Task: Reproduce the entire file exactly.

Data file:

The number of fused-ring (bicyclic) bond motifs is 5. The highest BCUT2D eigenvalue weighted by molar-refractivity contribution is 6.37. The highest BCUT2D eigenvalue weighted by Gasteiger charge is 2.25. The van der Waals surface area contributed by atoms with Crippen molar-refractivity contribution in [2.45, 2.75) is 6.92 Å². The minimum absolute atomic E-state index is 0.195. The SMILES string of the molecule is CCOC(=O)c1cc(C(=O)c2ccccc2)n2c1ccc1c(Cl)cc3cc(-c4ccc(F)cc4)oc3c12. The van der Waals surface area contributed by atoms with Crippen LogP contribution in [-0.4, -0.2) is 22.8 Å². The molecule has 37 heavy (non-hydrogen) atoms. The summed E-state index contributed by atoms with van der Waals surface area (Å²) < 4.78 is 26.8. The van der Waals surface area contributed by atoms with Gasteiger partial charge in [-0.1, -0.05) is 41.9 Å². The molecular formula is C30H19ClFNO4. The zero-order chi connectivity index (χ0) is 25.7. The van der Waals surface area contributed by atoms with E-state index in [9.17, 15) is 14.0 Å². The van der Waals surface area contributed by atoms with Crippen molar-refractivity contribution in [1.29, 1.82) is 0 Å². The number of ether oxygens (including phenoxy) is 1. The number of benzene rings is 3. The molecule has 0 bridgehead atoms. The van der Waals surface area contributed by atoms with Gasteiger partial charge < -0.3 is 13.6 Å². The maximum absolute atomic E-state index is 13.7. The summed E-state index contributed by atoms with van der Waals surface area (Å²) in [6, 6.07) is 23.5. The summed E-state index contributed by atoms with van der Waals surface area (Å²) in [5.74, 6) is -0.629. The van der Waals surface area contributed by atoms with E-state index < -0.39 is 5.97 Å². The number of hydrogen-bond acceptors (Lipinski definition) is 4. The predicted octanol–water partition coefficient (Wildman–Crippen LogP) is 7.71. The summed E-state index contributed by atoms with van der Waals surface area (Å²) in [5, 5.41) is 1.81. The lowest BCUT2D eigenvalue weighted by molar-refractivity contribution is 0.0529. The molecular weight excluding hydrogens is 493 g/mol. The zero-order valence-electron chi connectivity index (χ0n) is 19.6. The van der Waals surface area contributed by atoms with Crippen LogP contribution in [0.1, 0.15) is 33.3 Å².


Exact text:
The number of fused-ring (bicyclic) bond motifs is 5. The highest BCUT2D eigenvalue weighted by molar-refractivity contribution is 6.37. The highest BCUT2D eigenvalue weighted by Gasteiger charge is 2.25. The van der Waals surface area contributed by atoms with Crippen molar-refractivity contribution in [2.45, 2.75) is 6.92 Å². The minimum absolute atomic E-state index is 0.195. The SMILES string of the molecule is CCOC(=O)c1cc(C(=O)c2ccccc2)n2c1ccc1c(Cl)cc3cc(-c4ccc(F)cc4)oc3c12. The van der Waals surface area contributed by atoms with Crippen LogP contribution in [-0.4, -0.2) is 22.8 Å². The molecule has 37 heavy (non-hydrogen) atoms. The summed E-state index contributed by atoms with van der Waals surface area (Å²) < 4.78 is 26.8. The van der Waals surface area contributed by atoms with Gasteiger partial charge in [-0.1, -0.05) is 41.9 Å². The molecular formula is C30H19ClFNO4. The zero-order chi connectivity index (χ0) is 25.7. The van der Waals surface area contributed by atoms with E-state index in [9.17, 15) is 14.0 Å². The van der Waals surface area contributed by atoms with Crippen molar-refractivity contribution in [1.29, 1.82) is 0 Å². The number of ether oxygens (including phenoxy) is 1. The number of benzene rings is 3. The molecule has 0 bridgehead atoms. The van der Waals surface area contributed by atoms with Gasteiger partial charge < -0.3 is 13.6 Å². The maximum absolute atomic E-state index is 13.7. The summed E-state index contributed by atoms with van der Waals surface area (Å²) in [6, 6.07) is 23.5. The summed E-state index contributed by atoms with van der Waals surface area (Å²) in [5.74, 6) is -0.629. The van der Waals surface area contributed by atoms with E-state index < -0.39 is 5.97 Å². The number of hydrogen-bond acceptors (Lipinski definition) is 4. The predicted octanol–water partition coefficient (Wildman–Crippen LogP) is 7.71. The summed E-state index contributed by atoms with van der Waals surface area (Å²) in [5, 5.41) is 1.81. The lowest BCUT2D eigenvalue weighted by molar-refractivity contribution is 0.0529. The molecular weight excluding hydrogens is 493 g/mol. The zero-order valence-electron chi connectivity index (χ0n) is 19.6. The van der Waals surface area contributed by atoms with Crippen LogP contribution in [0.1, 0.15) is 33.3 Å².